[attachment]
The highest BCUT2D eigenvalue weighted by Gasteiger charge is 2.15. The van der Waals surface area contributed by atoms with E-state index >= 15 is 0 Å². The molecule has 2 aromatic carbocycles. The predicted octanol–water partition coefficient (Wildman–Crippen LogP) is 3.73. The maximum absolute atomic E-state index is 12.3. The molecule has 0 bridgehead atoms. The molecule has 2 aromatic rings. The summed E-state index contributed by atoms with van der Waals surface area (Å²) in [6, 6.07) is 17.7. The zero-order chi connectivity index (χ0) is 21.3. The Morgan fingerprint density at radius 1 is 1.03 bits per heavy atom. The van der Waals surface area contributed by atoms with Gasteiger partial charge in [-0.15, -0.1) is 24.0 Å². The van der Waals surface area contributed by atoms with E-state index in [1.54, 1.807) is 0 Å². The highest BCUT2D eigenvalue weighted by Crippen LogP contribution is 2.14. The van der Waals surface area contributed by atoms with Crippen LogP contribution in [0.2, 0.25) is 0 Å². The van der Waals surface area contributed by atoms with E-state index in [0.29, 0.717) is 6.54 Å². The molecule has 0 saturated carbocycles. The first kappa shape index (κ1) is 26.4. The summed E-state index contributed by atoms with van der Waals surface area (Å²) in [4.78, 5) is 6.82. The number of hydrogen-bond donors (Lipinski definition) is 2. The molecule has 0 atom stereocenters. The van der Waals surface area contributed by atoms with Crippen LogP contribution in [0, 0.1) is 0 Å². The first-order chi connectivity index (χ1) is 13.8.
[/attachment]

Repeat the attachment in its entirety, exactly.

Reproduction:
The highest BCUT2D eigenvalue weighted by Gasteiger charge is 2.15. The van der Waals surface area contributed by atoms with E-state index >= 15 is 0 Å². The molecule has 2 aromatic carbocycles. The predicted octanol–water partition coefficient (Wildman–Crippen LogP) is 3.73. The maximum absolute atomic E-state index is 12.3. The molecule has 0 bridgehead atoms. The molecule has 2 aromatic rings. The summed E-state index contributed by atoms with van der Waals surface area (Å²) in [6, 6.07) is 17.7. The zero-order chi connectivity index (χ0) is 21.3. The Morgan fingerprint density at radius 1 is 1.03 bits per heavy atom. The van der Waals surface area contributed by atoms with Gasteiger partial charge in [-0.15, -0.1) is 24.0 Å². The van der Waals surface area contributed by atoms with E-state index in [1.54, 1.807) is 0 Å². The highest BCUT2D eigenvalue weighted by Crippen LogP contribution is 2.14. The van der Waals surface area contributed by atoms with Crippen LogP contribution in [0.2, 0.25) is 0 Å². The van der Waals surface area contributed by atoms with E-state index in [0.29, 0.717) is 6.54 Å². The molecule has 0 saturated carbocycles. The first kappa shape index (κ1) is 26.4. The summed E-state index contributed by atoms with van der Waals surface area (Å²) in [4.78, 5) is 6.82. The number of hydrogen-bond donors (Lipinski definition) is 2. The molecule has 0 atom stereocenters. The van der Waals surface area contributed by atoms with Crippen LogP contribution in [0, 0.1) is 0 Å². The first-order chi connectivity index (χ1) is 13.8.